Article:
I’ve never donned a white coat in my laboratory.
Some days a t-shirt and pants will do.
On others, a slightly nicer collared-shirt is in.
Maybe even work clothes.
And on rare occasions, a wetsuit.
But never a white coat.
For some people, science is wearing a white lab coat. But that’s not how I do it.
Its surprising, I think, that some people assume that’s what scientist do — hide behind lab coats:
“… I propose giving a name to a new kind of theory of learning which will reflect the fact that human experience gives all of us a vaster store of knowledge about learning than has been accumulated by all white-coated academics in their laboratories. ” — Seymour Papert
Oh, please, Seymour…
Scientists gain and develop knowledge through experience – it’s no different for us than anyone else. And we gain experience by experiencing. There’s no short cut.
Year after year I’m amazed at the wide array of skills that are required to place myself in the path of new experiences. This is a point that I like to make very clear to my students. If they are to become engineers: the good jobs, the interesting jobs, the jobs worth having require far more skills than can be taught during the undergraduate experience. Each student need to develop a mindset that allows them to set aside experince limiting attachments. In that way, the course of their lives — what’s needed in the moment — can be the best teacher they’ll ever have.
One of the ways I convey this in my Introduction to Engineering course is by coming to lecture dressed exactly as my day requires me to be dressed. Some days this is a suit and tie, while others… well you saw the list above.
I’ve learned never to directly address why I come to class dressed in such a wide variety of outfits. I just come, deliver the lecture and carry on as normal. The lesson that is planned is secret. It only unfolds when the time is right. And experience has shown that I don’t have to wait long before one of the more boisterous students unwittingly calls for it:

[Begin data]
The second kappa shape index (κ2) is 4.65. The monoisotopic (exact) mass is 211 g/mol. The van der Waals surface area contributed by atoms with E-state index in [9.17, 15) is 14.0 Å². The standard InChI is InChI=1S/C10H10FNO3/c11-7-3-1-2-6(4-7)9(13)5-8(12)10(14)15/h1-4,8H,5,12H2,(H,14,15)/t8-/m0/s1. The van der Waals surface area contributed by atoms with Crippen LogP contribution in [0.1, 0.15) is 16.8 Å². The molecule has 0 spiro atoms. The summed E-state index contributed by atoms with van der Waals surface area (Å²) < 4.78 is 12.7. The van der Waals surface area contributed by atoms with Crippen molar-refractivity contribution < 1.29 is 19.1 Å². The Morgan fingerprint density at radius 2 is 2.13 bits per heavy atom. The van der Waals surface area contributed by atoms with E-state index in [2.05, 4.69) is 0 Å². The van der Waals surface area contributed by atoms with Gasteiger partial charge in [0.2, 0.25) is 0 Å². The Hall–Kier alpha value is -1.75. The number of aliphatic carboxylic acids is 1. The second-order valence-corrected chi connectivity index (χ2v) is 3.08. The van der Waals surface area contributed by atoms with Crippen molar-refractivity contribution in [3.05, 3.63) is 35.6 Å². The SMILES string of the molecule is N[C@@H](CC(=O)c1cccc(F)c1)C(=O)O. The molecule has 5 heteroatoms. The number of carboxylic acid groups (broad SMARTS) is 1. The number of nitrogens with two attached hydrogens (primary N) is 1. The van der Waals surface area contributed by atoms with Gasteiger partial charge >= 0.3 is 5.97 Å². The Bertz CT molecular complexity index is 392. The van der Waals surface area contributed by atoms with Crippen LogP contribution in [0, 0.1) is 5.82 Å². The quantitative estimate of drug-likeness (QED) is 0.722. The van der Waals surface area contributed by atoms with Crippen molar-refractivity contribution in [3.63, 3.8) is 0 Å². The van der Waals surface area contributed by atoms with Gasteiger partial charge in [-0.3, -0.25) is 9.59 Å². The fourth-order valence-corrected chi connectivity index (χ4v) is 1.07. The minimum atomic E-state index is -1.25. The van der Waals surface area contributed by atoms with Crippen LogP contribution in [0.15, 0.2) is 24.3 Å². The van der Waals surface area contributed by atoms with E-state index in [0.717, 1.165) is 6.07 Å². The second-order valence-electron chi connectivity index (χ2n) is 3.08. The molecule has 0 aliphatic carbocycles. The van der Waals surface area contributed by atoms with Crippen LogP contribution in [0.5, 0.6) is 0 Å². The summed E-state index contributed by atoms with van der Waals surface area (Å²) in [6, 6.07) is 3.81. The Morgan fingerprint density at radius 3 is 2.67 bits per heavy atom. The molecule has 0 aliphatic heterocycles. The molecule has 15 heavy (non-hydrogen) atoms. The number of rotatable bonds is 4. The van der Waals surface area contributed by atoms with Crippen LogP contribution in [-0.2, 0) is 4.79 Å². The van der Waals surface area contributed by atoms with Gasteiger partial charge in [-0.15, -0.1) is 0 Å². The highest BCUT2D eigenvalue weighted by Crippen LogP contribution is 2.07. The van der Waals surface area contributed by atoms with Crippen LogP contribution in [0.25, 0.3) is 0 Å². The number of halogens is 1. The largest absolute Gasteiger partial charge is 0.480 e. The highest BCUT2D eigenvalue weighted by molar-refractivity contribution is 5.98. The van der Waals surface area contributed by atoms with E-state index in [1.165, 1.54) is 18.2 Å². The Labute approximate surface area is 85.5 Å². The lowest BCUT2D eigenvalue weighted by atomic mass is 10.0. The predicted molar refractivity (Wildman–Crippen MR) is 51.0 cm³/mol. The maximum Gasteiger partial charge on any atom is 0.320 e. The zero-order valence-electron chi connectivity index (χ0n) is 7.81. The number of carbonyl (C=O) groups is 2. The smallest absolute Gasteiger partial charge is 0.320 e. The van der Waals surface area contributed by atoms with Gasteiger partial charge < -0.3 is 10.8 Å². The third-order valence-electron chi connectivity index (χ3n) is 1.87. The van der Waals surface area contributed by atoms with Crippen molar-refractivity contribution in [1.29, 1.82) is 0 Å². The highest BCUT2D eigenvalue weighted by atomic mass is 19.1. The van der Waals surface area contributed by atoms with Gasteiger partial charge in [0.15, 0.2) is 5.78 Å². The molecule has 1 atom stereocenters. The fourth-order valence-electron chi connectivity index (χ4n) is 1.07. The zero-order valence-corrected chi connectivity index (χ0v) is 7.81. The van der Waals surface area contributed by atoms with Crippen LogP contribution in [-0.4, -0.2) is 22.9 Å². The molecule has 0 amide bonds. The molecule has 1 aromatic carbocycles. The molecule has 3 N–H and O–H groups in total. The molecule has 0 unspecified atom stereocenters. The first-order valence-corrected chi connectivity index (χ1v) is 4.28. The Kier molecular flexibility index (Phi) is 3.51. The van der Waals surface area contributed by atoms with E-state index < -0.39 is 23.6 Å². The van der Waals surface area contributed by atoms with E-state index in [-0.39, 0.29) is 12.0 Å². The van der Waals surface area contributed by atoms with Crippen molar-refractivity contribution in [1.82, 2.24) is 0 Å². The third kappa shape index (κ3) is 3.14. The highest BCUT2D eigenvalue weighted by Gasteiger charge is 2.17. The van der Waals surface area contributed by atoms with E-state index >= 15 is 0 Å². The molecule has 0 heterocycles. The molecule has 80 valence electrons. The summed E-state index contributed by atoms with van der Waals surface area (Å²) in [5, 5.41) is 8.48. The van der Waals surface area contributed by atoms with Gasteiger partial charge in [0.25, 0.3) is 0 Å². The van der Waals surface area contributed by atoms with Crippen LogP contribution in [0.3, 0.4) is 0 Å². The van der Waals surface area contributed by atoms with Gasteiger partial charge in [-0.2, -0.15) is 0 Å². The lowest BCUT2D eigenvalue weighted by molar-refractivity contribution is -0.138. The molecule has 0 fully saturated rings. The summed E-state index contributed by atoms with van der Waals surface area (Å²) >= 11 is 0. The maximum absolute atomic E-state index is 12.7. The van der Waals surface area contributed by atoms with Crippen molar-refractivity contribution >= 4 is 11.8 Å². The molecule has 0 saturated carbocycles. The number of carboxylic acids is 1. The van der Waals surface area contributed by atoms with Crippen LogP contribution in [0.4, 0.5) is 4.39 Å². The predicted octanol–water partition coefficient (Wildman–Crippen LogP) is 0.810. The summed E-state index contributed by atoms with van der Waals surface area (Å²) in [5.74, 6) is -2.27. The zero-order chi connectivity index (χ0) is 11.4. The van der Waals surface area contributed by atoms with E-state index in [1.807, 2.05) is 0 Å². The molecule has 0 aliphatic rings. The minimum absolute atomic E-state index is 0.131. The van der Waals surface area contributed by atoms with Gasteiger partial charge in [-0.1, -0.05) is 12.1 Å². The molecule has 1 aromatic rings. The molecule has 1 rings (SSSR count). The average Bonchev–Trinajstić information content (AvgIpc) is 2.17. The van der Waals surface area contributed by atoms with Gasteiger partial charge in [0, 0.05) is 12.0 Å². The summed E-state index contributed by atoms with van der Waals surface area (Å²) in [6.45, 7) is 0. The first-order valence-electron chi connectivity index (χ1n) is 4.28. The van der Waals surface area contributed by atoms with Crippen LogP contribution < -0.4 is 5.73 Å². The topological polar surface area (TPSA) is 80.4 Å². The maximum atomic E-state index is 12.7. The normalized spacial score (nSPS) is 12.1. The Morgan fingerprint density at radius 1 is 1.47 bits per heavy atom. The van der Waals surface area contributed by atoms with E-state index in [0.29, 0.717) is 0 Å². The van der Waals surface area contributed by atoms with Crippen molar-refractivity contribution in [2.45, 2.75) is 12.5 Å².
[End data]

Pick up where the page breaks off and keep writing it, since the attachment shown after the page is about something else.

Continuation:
“Some days you come dressed in tattered jeans and a t-shirt, and now you’re wearing a suit? What’s your deal? What do you do with your days?!”
Now I have their attention.
I could have lectured /at them/ for weeks on the types of skills needed to be a successful engineer. But with this one question – and a well timed answer – I can convey the depth and breadth of the work covered by the term “engineering” or “research scientist”… at least as it pertains to me.
And isn’t that the point?
I’m barely an expert at what I do. How can I genuinely represent myself as an expert on what it takes to be successful for other people? In other fields? In different times, places, cultures?
All I can do is be to genuine with myself and with my students. That’s the best, most authentic version of my teaching — sharing my experiences with my students so they can learn from them. If it were anything else, they could get it from a book.
And perhaps some of the things I have to say about my experiences as a researcher don’t apply to them? But that’s OK too. The lesson for these students is that I’m teaching how I learn from my experiences — by example.
Every day is different. What’s required of each and every one of us if we are to be successful– no matter your background or discipline — is a detachment from what we thought we knew the day before; detachment from the things we *want* to be true.
I’d really like science to just require a white lab coat. But it doesn’t. It requires a great deal more. And that’s one of the best lessons I can hope to leave my students with: the cost (and rewards) of dedication.